Two Customers

Two lunch customers. Late in the day. First one came in, and then the other. They didn’t know each other. They sat at adjacent tables. The dining room was otherwise empty.

One had a book. The other had a smartphone. They were prepared for solo dining.

And they could easily have remained in their personal bubbles, eaten their meals, left with no more than a passing acknowledgment of the other’s presence. And that would have been fine.

But they didn’t.

Instead, they started talking. I don’t know which one spoke first, but I know that within a few minutes they had each shared a bit of themselves with the stranger at the other table. Soon neither one was a stranger.

There is something about the space that facilitates this kind of interaction. Maybe it’s the way the tables are set up. Maybe it’s the help-yourself ethos: pour your own water, pick through the basket of teabags to find something you like, carry your mug back to your table. Whatever it is, the room itself offers the opportunity for a chance encounter, a moment of random connection free of agenda or expectation.

It’s kind of a little gift, isn’t it.

People come to have a meal. They leave feeling seen, heard. Fed.

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Data

At the beginning of 2017 I took over the operation of a pay-what-you-can vegan lunch café here in the heart of meat-and-potatoes Midwest America. On December first, I gave myself a daily blogging challenge to write about this café, to tell its story, and maybe figure out a little of my own story in the process. This is the final post, #31.


All this time I thought I was writing about the café.

Well, I was.

But it turns out I was also writing about the meta stuff: right livelihood, and being in the flow of something you don’t quite understand and aren’t quite sure of, letting it guide you. Letting it seek its own level, express its own logic.

Also: I’ve been writing about finding a reason to get up and go to work every day, because for most of us, that’s our life.

Having a job you like is a rare thing. A job that suits you, that you look forward to returning to after some time away – not because you’re bored or otherwise at loose ends in your off hours, but because the work is one expression of who and what you are, and you need to spend time with all the whos and whats that you are in order to fully inhabit your life.

With respect to right livelihood, the question people like to ask is, “Would you do it if you didn’t get paid for it?” That’s has always seemed to me to be the wrong question, a fantasy question. Not without value as a thought experiment, but not very useful when it comes down to figuring out what we actually need from our jobs. Because pretty much all of us need to get paid.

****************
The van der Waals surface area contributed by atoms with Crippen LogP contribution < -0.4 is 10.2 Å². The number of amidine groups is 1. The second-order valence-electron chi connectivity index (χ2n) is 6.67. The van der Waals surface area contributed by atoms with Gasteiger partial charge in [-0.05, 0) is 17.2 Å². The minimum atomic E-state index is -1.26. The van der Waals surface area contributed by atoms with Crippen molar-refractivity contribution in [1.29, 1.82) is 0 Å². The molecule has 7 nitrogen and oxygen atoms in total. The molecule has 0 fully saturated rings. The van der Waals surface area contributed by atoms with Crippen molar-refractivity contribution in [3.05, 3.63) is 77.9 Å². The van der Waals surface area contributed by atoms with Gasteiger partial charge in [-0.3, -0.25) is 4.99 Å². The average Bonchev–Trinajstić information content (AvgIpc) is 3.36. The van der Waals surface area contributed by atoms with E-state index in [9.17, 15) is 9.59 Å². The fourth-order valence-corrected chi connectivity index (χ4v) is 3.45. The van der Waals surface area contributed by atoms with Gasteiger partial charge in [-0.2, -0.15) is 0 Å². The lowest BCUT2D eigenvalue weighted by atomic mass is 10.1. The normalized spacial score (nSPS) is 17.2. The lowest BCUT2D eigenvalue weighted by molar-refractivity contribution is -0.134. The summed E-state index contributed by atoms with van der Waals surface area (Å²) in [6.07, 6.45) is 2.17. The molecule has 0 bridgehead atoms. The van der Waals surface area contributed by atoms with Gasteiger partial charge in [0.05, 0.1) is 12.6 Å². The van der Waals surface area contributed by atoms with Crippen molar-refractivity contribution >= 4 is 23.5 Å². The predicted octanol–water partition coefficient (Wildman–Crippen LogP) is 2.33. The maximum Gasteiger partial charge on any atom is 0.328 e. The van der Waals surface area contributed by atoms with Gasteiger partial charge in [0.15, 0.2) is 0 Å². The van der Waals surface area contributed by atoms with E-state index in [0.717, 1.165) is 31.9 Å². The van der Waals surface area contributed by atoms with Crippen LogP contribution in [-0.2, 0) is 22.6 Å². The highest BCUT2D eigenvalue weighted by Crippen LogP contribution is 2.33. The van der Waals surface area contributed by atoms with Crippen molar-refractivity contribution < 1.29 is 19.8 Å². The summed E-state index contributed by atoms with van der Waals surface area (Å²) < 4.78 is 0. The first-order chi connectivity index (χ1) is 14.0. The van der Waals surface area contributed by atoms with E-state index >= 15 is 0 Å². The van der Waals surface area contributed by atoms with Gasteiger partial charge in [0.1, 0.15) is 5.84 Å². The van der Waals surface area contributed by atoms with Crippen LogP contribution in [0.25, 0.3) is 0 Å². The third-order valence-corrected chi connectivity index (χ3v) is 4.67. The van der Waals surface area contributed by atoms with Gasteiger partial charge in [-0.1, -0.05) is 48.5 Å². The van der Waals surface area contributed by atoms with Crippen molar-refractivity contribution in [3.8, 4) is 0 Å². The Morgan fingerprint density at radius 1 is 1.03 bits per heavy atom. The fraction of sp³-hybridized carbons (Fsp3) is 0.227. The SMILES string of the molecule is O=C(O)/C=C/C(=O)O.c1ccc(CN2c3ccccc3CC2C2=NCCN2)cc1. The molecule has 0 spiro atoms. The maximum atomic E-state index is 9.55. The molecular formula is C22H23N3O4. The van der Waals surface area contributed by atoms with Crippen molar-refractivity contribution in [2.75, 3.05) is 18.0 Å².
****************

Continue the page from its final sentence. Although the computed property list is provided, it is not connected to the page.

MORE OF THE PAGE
So what is useful? Data.

The best comes in the form of lived experience. What does it feel like to actually do the thing?

Here’s a surprise: we don’t always like what we think we’re going to like. The idea of the thing is not the thing. Have we had this conversation already?

Anyway, I now have a bit of data. And it’s the end of the month. And tomorrow begins a new year. Let’s see what happens next.

Penultimate

At the beginning of 2017 I took over the operation of a pay-what-you-can vegan lunch café here in the heart of meat-and-potatoes Midwest America. On December first, I gave myself a daily blogging challenge to write about this café, to tell its story, and maybe figure out a little of my own story in the process. This is Post #30.


Today I’ll finish up the last order of the year, party food for the 40th birthday of a friend of a friend. I’m thinking if it were my birthday, I’d want the food to look especially pretty, so I’m arranging it in my head as I prepare to go to the kitchen.

Making a pretty plate is one of my favorite parts of this job. On any given day I get two dozen tries to get it right. For a party platter, I just get one. So I’m giving it a lot of thought, scrolling around online, absorbing inspiration. Color, shape, juxtaposition.

There’s a reason people take pictures of their food, the Buddha bowl of colorful veggies, the latte art atop their cups. Pretty food delights. It’s a gift, and an invitation.

Plus it makes me happy to do it. And I think the happy comes through. It’s right there, wrapped up in the veggie rolls, tucked into the little taco cups.

It tastes good.

Which People? Which Options?